Classroom Library

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CLASSROOM LIBRARY-Those are two separate rooms in most schools. You have a classroom full of learning, and you have a library full of books. Well after reading blogs by Sarah Anderson and Penny Kittle, both high school English teachers, I have learned it doesn’t have to be two separate rooms. These women both take their own time and money to build up libraries in their classrooms for their students to read. They both are on a journey to get students to enjoy reading in all forms. They are there to allow students to figure out their own style of books, and to push them in the right directions. As we have talked about before if you only have students reading classics, which half the class doesn’t read, then are they learning to love reading or is it a chore? Well with these two women it is showing teachers how well letting the students chose their own books is working. The student’s get a love of learning which allows them to get into the harder classics which are still worth reading. It is just difficult if that is all they are expected to read. By creating a student library full of all genres and YA lit books it allows students to dig in and try new things in a comfortable place.

I had never though about it before, but I know now I will have a classroom library to help my student’s grow. Though while thinking through this I found myself asking the question of school expectations. I know in my school none of my teachers had pushed us to read outside of the classics, and didn’t seem to really care. Though this could just be what they were taught. I know each school has its own expectations of what will be taught, and of course grades are priority #1. How do you grade reading when everyone is different? I believe at my school each English teacher was offered a few classics to choose between to teach that semester and for each grade level. I also know each grade was assigned a certain Shakespeare play. You cannot fight or get out of these obligations, it is a part of the job you signed up for. So how do you on top of these readings you HAVE to do, allow students time to read on their own without overwhelming them? I would love to go back and teach at the high school I graduated from and incorporate what I have been learning in all of my classes. I think the main thing to my concerns will be balance. I need to balance what is expected of me as a teacher, with what I am wanting for my students. I will not be the teacher that sits by and allows my students to pretend to read the assignments, and just give them a grade on it.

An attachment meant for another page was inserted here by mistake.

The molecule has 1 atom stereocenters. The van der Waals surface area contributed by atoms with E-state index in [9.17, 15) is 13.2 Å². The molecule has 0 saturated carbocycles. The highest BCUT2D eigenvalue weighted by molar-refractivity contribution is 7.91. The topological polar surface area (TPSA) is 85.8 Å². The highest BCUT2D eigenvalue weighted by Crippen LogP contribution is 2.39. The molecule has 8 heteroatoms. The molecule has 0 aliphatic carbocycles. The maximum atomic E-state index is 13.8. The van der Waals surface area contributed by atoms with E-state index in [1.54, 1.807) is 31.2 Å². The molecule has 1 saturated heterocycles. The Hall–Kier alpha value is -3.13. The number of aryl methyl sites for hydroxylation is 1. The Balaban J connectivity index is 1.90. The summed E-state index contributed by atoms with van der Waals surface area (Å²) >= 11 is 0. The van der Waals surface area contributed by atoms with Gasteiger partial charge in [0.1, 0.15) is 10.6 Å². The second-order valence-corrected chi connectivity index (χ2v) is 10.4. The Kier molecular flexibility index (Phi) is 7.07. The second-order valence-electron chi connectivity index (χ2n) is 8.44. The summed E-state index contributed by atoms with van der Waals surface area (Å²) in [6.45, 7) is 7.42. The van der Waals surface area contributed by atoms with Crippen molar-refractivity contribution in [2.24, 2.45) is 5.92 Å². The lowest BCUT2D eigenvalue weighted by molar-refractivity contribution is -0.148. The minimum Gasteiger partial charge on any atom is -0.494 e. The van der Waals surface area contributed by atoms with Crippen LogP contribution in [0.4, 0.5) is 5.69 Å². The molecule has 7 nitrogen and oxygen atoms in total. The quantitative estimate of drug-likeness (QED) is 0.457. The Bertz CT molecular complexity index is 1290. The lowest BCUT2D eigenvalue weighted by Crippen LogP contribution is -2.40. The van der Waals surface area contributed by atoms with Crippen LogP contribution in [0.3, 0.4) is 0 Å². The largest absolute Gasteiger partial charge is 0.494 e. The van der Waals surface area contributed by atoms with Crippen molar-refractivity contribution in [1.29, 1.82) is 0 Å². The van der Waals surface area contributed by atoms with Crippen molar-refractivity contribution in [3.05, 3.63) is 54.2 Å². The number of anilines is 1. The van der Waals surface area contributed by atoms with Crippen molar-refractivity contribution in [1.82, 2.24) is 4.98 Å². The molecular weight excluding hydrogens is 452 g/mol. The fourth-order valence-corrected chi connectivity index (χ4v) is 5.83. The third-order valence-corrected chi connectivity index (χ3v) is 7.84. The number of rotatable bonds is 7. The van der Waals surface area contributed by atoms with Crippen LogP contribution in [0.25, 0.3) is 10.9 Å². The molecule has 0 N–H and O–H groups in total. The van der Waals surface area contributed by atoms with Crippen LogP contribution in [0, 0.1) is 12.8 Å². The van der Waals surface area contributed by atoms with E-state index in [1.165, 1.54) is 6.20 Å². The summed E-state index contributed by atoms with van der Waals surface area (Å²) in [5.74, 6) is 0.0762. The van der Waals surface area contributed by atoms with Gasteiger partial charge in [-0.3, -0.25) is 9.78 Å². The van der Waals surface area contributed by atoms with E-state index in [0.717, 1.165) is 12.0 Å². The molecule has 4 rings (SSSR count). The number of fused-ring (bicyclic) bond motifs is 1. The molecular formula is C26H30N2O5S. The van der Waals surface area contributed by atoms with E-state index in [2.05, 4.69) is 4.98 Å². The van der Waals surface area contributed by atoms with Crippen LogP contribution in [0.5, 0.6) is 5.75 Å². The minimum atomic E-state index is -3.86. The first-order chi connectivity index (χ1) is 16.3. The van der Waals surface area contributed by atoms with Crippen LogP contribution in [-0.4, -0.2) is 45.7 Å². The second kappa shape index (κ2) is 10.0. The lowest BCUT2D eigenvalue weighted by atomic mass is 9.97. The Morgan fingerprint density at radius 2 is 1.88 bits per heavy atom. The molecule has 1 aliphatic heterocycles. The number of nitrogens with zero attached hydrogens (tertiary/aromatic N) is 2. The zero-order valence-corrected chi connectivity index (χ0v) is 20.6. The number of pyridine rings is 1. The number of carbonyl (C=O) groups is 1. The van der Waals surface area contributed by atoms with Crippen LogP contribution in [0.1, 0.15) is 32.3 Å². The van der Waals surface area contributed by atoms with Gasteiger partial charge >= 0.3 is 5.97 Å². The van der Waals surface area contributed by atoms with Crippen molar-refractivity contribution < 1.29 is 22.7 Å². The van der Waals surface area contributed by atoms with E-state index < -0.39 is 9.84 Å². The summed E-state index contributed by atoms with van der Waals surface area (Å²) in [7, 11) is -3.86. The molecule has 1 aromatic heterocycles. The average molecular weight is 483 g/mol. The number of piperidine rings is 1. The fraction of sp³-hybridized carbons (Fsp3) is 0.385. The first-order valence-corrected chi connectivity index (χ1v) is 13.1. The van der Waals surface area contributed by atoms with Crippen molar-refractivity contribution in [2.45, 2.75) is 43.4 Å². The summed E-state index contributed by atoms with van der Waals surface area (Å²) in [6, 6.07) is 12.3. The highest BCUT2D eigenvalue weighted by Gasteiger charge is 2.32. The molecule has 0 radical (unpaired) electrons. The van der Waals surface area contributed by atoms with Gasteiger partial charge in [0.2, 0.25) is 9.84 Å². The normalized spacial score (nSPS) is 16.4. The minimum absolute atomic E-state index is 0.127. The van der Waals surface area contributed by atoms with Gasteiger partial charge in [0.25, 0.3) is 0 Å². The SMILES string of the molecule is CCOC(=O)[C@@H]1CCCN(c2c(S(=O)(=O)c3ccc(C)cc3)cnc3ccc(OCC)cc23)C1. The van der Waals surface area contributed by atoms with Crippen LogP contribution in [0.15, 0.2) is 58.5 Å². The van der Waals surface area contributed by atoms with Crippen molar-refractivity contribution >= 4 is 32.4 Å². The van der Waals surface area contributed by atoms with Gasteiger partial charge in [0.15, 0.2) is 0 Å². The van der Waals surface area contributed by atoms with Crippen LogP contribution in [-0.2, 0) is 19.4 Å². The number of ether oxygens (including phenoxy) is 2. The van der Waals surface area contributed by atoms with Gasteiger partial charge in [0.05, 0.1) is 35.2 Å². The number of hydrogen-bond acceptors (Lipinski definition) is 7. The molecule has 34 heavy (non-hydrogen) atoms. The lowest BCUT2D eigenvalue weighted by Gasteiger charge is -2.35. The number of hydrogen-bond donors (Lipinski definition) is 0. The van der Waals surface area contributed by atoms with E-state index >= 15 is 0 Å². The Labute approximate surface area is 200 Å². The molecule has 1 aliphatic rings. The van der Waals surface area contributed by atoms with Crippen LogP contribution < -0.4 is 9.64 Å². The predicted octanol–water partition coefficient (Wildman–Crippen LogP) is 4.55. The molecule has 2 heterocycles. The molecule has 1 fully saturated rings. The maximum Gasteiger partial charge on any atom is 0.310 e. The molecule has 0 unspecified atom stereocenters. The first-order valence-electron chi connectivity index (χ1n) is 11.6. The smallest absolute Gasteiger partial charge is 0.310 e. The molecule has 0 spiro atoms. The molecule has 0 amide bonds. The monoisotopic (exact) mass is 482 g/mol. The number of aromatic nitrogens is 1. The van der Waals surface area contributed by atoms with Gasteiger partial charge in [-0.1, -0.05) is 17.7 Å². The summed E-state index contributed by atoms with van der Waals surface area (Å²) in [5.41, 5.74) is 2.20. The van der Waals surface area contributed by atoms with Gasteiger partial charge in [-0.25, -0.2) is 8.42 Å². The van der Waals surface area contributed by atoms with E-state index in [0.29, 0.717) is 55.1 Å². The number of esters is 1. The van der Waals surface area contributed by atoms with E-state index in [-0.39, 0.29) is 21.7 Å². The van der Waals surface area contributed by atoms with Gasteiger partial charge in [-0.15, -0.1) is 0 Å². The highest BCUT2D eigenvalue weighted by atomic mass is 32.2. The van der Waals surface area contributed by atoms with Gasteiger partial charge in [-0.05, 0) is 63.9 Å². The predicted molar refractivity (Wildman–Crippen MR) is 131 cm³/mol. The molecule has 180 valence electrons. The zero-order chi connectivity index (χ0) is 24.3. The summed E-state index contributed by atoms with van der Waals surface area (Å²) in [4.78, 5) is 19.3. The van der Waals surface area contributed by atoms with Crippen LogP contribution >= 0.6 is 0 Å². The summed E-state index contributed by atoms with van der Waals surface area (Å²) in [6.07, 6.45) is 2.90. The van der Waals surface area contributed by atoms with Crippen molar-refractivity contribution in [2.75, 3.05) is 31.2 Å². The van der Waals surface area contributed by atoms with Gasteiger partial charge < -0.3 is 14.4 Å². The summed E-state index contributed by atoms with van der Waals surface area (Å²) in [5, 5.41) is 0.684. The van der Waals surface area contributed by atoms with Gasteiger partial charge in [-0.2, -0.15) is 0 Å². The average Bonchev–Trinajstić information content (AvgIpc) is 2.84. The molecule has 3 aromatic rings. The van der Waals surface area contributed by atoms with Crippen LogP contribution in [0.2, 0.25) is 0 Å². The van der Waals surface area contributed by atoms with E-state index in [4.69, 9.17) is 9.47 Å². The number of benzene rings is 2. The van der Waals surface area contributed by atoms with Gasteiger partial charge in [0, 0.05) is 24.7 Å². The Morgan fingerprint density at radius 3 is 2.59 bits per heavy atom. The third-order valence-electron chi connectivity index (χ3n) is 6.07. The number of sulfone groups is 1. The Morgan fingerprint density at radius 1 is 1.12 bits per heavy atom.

Cheers,

Courtney

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7 thoughts on “Classroom Library

  1. I agree with you. I believe balance is the key. We all have expectations that our Schools place on us, or that the state places on us. We also know that we want to make it the best learning experience for students as possible. It is finding that balance that connects these two points that is key! Encouraging learners of all abilities, at all levels, and with all interest can be tricky, but the first step is to provide them with a wide variety of books to choose from. The classroom library is vital to the success of students!

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      1. Hamlet’s just sadistic for its length. R+J and Macbeth aren’t horrid, but Julius Caesar is a little meh. Show the 9th graders Titus Andronicus. It’ll melt their faces.

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  2. If teaching is your calling i believe that it is because it is your passion to work with children, who are as individual as every snowflake, no two are alike. Students are only as good as they want to be or as good as their teachers encourage them to be and a big Thank You to the teachers who have taken the time out to individualize their reading material so its a positive experience.

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